Was the Honduran Coup Warranted?

Despite Barack Obama insisting that the United States shouldn’t be involved as the Iranian regime was killing its own citizens in the streets, the White House hasn’t hesitated to come out strongly against the military coup in Honduras this past weekend. The president is jumping right into the fray:

In an unusual concurrence of views, the Obama administration and Venezuelan President Hugo Chavez said they still recognized Mr. Zelaya as Honduras’ president. The State Department called the events an “attempted coup” and urged Mr. Zelaya’s “return and restoration of democratic order.”

U.S. officials said they were engaged in multinational efforts to resolve the crisis, through the Organization of American States and European allies. At the same time, Washington wants a resolution “free from external influence and interference,” a senior official told reporters during a conference call organized by the State Department.

The official, who spoke on the condition that he not be named, said the U.S. Embassy in Honduras was “consistently and almost constantly engaged in the last several weeks working with partners” and that U.S. officials were “in contact with all Honduran institutions, including the military.” However, the military stopped taking the embassy’s calls since the coup attempt, the official said.

Suddenly the Obama Administration isn’t too concerned with the appearance that the United States is interfering with the internal matters of Honduras. The Wall Street Journal notes that President Obama is actually eager to interfere with the overthrow of the leftist leader:

The Obama administration and members of the Organization of American States had worked for weeks to try to avert any moves to overthrow President Zelaya, said senior U.S. officials. Washington’s ambassador to Honduras, Hugo Llorens, sought to facilitate a dialogue between the president’s office, the Honduran parliament and the military.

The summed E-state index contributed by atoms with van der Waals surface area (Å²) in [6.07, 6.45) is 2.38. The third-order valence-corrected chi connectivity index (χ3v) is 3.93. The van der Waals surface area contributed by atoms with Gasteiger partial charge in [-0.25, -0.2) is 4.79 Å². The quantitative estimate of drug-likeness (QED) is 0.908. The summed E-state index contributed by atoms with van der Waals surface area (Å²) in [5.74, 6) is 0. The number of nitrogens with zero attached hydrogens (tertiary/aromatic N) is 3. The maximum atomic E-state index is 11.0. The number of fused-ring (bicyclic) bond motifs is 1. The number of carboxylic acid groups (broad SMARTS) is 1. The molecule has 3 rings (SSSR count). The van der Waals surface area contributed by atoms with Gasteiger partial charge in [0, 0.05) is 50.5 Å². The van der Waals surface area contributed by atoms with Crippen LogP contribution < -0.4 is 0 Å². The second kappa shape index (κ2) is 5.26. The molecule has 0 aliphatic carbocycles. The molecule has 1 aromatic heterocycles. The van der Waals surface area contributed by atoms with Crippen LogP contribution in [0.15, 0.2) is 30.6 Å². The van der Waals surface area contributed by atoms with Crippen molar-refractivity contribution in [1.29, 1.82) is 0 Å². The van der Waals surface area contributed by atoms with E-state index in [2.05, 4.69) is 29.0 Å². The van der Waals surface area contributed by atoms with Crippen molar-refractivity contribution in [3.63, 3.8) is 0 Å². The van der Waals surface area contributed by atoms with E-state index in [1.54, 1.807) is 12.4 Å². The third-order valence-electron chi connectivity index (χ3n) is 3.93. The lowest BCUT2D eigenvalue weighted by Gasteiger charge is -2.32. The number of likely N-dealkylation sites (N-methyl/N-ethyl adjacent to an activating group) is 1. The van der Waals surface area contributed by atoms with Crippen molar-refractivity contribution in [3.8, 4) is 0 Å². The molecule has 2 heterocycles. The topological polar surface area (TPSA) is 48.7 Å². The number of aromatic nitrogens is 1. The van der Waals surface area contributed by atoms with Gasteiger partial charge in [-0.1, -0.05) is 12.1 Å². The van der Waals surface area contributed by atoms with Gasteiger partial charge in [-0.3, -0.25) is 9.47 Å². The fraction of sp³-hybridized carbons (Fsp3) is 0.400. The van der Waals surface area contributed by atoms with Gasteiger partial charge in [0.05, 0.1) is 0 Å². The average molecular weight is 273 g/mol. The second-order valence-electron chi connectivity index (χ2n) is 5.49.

The efforts accelerated over the weekend, as Washington grew increasingly alarmed. “The players decided, in the end, not to listen to our message,” said one U.S. official involved in the diplomacy. On Sunday, the U.S. embassy here tried repeatedly to contact the Honduran military directly, but was rebuffed. Washington called the removal of President Zelaya a coup and said it wouldn’t recognize any other leader.

The U.S. stand was unpopular with Honduran deputies. One congressman, Toribio Aguilera, got prolonged applause from his colleagues when he urged the U.S. ambassador to reconsider. Mr. Aguilera said the U.S. didn’t understand the danger that Mr. Zelaya and his friendships with Mr. Chavez and Cuba’s Fidel Castro posed.

What was Zelaya doing at the time the military detained him and threw him out of the country? Blatantly violating his nation’s constitution. This wasn’t some crazy plan hatched by the military for no reason. The Honduran Supreme Court had ruled the referendum illegal, but Zelaya decided to go through with it anyway. The military then refused to distribute the ballots for the illegal referendum, so Zelaya replaced the head of the armed forces. Zelaya was then replaced with the civilian leader next in line constitutionally.

Democracies shouldn’t permit coups whenever the leader is unpopular. But Zelaya wasn’t just an unpopular leader — he was ignoring the constitution and Supreme Court, and sought to carry out an illegal referendum. He then ditched the head of the military when he refused to be complicit in the illegality. So, the military threw out Zelaya and handed power over to the next civilian in line.

Frankly, the coup was justified. You can’t tolerate a leader ignoring the constitution and his nation’s checks-and-balances. Zelaya was acting as a dictator and was duly removed, as it turned out, by force. President Obama shouldn’t be intervening on behalf of Zelaya.

It’s a sad truth, but Obama is suddenly okey dokey with interference because Zelaya is a leftist who was removed for ignoring the constitution.